Orgies of overspending, vote-buying, intimidation and outright coercion, and exercises through which a few political families have monopolized practically every elective office from city councilor to President, Philippine elections are already a mockery of representative democracy. The latest Supreme Court decision declaring the party-list system open to established political parties will make them even worse travesties.
By a vote of 10 to two, the justices overturned the Court’s own declaration 12 years ago that only marginalized and underrepresented sectors can participate in party-list elections, and instead allowed other political parties and groups to run for seats in the House of Representatives.
The main argument of the decision as articulated later by some of the justices is that the party-list system was put in place to allow pluralism in the legislative process. The decision thus declares that those political parties that are “ideological” but which do not have a “well-defined political constituency” must be allowed to participate in the system as well.
True enough. But the decision opens the system not only to small political parties and sectoral groups, but also to the bigger, more organized, heavily funded parties that are already in government and that have monopolized political power for decades and which have no ideological foundations to speak of except that of power — the very same problem the party-list system was supposed to remedy.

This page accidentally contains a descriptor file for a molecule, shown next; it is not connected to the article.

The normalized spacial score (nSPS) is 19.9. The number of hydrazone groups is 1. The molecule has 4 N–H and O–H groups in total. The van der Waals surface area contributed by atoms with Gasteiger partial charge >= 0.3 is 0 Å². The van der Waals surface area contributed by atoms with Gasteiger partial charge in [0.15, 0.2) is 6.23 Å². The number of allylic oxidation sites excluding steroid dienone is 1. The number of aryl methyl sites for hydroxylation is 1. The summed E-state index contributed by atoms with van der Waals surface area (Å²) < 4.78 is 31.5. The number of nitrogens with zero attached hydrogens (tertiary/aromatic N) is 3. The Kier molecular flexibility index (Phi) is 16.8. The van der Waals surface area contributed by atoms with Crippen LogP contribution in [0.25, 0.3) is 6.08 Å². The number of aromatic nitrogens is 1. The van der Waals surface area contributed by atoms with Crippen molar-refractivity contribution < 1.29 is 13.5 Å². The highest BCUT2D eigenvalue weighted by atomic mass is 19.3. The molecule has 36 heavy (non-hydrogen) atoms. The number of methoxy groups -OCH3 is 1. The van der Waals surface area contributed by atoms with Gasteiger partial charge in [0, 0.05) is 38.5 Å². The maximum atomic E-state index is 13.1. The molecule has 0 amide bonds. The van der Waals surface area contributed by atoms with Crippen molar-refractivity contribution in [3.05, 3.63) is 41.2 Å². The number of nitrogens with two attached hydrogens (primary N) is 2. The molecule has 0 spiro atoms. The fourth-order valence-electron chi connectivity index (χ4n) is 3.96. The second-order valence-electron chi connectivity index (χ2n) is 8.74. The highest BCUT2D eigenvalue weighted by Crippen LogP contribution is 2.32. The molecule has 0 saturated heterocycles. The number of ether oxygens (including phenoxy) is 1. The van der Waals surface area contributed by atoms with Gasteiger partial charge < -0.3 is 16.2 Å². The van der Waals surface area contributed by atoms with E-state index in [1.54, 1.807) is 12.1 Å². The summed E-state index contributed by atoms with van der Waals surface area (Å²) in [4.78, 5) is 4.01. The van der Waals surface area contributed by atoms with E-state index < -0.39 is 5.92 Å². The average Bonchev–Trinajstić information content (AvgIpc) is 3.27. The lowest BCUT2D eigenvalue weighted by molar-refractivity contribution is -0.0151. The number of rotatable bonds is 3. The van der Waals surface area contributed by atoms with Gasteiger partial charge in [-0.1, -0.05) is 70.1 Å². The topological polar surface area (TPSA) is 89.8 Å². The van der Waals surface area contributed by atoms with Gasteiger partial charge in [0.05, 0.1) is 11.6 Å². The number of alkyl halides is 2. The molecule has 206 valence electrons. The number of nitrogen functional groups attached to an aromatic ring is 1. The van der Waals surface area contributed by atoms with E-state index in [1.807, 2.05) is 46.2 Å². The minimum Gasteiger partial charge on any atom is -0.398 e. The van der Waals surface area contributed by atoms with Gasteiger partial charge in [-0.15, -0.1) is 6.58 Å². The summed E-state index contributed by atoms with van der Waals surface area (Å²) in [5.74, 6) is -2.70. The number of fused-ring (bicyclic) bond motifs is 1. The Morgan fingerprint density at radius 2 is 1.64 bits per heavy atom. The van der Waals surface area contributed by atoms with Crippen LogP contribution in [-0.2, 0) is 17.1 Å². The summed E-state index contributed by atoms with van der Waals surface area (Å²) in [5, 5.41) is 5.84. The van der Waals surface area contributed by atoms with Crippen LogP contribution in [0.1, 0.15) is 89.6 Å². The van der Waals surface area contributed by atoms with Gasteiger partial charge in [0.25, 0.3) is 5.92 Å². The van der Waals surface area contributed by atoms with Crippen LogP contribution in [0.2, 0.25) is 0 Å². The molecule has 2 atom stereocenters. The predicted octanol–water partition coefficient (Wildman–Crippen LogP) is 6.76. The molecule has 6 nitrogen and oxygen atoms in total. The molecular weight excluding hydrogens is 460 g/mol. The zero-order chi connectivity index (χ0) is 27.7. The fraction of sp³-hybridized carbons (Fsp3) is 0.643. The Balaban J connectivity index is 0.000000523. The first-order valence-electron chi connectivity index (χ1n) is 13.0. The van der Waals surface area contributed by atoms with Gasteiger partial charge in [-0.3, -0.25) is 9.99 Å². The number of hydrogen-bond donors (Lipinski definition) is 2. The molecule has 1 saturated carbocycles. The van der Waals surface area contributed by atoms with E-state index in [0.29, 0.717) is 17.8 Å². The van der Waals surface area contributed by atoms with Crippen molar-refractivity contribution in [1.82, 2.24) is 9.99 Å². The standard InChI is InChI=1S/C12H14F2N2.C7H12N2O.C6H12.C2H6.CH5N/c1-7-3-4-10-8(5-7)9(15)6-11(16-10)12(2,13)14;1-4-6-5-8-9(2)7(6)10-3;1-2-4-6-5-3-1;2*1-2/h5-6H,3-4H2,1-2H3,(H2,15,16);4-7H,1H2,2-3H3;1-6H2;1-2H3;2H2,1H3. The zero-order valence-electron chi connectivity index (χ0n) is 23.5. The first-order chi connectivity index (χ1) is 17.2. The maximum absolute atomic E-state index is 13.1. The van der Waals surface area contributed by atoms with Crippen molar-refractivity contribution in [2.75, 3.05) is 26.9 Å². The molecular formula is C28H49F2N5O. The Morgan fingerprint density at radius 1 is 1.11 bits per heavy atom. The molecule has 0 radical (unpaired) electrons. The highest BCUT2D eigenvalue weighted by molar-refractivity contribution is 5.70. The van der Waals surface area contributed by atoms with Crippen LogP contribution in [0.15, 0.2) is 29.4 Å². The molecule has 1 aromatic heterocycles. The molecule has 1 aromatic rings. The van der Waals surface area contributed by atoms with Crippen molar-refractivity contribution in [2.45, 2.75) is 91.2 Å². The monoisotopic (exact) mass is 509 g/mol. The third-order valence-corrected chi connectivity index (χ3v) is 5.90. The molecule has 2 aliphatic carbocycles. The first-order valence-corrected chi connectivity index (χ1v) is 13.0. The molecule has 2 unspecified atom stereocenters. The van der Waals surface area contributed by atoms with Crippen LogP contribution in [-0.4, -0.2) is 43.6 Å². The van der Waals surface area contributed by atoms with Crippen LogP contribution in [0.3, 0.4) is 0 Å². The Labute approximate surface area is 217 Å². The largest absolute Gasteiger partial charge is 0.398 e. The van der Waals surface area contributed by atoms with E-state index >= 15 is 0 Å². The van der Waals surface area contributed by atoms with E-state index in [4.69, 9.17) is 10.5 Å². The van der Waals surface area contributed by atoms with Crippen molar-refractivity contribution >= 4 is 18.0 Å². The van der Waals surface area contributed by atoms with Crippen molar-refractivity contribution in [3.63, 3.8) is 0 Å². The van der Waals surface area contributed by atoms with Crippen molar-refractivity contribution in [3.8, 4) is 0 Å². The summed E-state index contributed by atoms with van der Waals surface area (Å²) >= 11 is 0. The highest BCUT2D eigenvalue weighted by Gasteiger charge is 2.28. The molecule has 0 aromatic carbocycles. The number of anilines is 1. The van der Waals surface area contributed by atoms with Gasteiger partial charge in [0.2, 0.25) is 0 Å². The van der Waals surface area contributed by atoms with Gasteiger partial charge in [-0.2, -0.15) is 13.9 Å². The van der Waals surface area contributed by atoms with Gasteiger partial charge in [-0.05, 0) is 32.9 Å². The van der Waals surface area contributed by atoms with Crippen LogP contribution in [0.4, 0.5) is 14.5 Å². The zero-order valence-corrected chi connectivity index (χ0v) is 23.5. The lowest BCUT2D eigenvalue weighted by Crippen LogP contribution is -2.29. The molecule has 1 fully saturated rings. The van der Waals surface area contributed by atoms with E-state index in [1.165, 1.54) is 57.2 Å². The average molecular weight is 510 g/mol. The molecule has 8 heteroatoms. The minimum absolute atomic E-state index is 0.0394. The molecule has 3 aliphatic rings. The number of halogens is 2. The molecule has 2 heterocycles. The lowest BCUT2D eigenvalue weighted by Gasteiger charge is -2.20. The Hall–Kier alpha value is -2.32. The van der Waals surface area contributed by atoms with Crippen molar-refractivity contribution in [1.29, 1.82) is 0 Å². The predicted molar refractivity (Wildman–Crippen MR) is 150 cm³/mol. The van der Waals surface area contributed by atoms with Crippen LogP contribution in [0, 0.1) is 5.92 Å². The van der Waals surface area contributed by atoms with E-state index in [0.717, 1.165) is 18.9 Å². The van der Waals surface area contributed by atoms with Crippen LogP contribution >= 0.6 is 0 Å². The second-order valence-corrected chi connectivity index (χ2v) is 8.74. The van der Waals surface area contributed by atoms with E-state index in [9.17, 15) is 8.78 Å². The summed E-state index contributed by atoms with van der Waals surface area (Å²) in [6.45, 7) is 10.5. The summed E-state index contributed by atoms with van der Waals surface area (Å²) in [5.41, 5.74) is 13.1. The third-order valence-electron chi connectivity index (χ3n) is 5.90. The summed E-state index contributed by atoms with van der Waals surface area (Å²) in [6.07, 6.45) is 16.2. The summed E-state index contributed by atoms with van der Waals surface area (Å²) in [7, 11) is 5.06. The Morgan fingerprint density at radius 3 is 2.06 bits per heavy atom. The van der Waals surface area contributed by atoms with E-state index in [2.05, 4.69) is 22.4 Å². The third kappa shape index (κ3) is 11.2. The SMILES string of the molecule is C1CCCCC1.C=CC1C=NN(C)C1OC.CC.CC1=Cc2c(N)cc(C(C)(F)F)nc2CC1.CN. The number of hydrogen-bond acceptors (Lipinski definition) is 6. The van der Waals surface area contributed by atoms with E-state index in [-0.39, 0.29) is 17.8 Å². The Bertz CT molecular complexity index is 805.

The decision also declares that regardless of economic status, the citizens who belong to such parties can participate in party-list elections. The declaration legalizes the ongoing penetration of the system by groups organized by the wealthy for no other purpose than to assure themselves of seats in Congress with relative ease. These made-to-order groups, often disguised as representing educators, jeepney drivers, and security guards, or as regional and local parties, have none of the ideology the decision mentions except that of keeping things the way they are, which places them in the same category as the political parties that have been in power since the Commonwealth period-and with which they are in many cases connected.